Understanding your sector
Understanding your sector

Start this free course now. Just create an account and sign in. Enrol and complete the course for a free statement of participation or digital badge if available.

5 Suppliers and the supply chain

Think of a factory making car parts, a bakery producing loaves of bread or even a hospital treating patients. None of them has everything on hand all the time to do its core business and, in at least two of the examples, the process of getting goods or services to the customer does not finish on the premises. You will now look at these examples in more detail.

The factory turning out car parts will have to buy in various raw materials – metals, plastics, glass, etc. – plus the machinery and equipment required to fabricate the higher value parts its customers might want for their cars. The bakery, similarly, will have to obtain flour, salt, eggs, water, fillings such as fruit and meat, and other raw ingredients that can be used to create various baked products. Even the hospital relies upon supplies of many products to perform the various medical functions that it undertakes. These will include specialised machinery and equipment, beds and furnishings, food, drugs and medicines, uniforms and many other items – and that’s before considering things such as blood, serum and replacement body parts!

What links all these examples, however, is that they all rely on supply chains – sequences of suppliers – to furnish them with the raw materials they need to function effectively.

Oxford Dictionaries defines a supply chain as ‘the sequence of processes involved in the production and distribution of a commodity’ (Oxford Dictionaries, 2021). Many supply chains will comprise a variety of organisations, each adding their particular element to the overall mix before the final products – whether these are car parts, bread and cakes, or even the good health of the population – are complete.

Activity 7 Stages in the supply chain

Timing: Allow about 10 minutes

Consider the example of a child’s plastic football. Think about all the stages involved in its production, from raw materials to final sale, and list as many as possible below. The first and the last stages are provided for you.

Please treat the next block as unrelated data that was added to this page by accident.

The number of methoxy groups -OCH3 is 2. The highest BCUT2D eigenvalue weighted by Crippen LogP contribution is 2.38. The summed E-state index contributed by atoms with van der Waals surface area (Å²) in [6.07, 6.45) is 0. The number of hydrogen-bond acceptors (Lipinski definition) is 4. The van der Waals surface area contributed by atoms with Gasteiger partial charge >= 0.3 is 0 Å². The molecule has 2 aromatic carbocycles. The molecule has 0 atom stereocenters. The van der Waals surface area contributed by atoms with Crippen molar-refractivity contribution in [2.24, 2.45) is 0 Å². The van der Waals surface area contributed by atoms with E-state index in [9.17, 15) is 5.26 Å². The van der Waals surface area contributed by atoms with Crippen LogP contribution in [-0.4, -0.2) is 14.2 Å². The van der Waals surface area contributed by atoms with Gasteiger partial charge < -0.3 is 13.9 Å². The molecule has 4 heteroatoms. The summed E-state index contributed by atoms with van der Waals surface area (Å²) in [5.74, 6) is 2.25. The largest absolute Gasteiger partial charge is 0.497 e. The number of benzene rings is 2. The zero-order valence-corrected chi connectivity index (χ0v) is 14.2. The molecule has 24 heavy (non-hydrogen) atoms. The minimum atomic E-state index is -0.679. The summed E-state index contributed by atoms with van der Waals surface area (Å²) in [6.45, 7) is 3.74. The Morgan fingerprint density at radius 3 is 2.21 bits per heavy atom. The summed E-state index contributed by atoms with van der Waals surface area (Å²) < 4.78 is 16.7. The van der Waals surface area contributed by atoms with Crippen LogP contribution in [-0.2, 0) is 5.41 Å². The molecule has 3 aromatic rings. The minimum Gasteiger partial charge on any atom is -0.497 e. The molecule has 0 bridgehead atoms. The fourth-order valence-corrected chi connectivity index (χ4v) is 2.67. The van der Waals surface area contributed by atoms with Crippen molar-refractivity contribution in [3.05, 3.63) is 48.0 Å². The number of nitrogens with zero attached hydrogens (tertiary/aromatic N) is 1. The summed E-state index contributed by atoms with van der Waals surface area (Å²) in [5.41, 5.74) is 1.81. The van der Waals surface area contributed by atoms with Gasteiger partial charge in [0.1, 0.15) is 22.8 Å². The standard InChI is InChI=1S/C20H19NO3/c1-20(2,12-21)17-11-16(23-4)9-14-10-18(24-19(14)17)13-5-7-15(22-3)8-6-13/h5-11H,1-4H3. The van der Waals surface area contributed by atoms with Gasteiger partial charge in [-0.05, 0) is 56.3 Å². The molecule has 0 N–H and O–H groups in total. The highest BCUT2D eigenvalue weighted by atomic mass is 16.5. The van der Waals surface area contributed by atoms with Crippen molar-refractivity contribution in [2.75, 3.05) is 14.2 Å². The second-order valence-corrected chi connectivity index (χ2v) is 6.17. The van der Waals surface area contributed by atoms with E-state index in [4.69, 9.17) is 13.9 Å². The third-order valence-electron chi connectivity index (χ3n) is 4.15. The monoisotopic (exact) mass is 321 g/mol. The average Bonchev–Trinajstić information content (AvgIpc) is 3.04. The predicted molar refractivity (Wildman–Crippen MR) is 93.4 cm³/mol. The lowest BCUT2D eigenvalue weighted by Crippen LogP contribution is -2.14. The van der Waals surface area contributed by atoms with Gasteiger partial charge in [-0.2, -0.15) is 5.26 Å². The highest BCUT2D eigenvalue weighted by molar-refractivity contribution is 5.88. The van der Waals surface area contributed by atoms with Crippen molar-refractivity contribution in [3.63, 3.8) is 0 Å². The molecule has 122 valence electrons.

To use this interactive functionality a free OU account is required. Sign in or register.
Interactive feature not available in single page view (see it in standard view).

Comment

The answer below is not intended to be definitive, just an example. You might have identified more than nine stages – if so, well done. You may also have spotted that the transport necessary to move the plastic and, eventually, the ball from one place to the next are also important stages in the supply chain.

Stage 1 Oil extraction

Stage 2 Refining of oil

Stage 3 Conversion of oil into plastic

Stage 4 Transport to factory

Stage 5 Moulding into ball at factory

Stage 6 Transport to warehouse

Stage 7 Storage in warehouse

Stage 8 Transport to shop

Stage 9 On sale in shop

The supply chain is an important element in the operations of an organisation and paying attention to this will affect an organisation’s overall performance and well-being.

Take your learning further

Making the decision to study can be a big step, which is why you'll want a trusted University. The Open University has 50 years’ experience delivering flexible learning and 170,000 students are studying with us right now. Take a look at all Open University courses.

If you are new to University-level study, we offer two introductory routes to our qualifications. You could either choose to start with an Access module, or a module which allows you to count your previous learning towards an Open University qualification. Read our guide on Where to take your learning next for more information.

Not ready for formal University study? Then browse over 1000 free courses on OpenLearn and sign up to our newsletter to hear about new free courses as they are released.

Every year, thousands of students decide to study with The Open University. With over 120 qualifications, we’ve got the right course for you.

Request an Open University prospectus371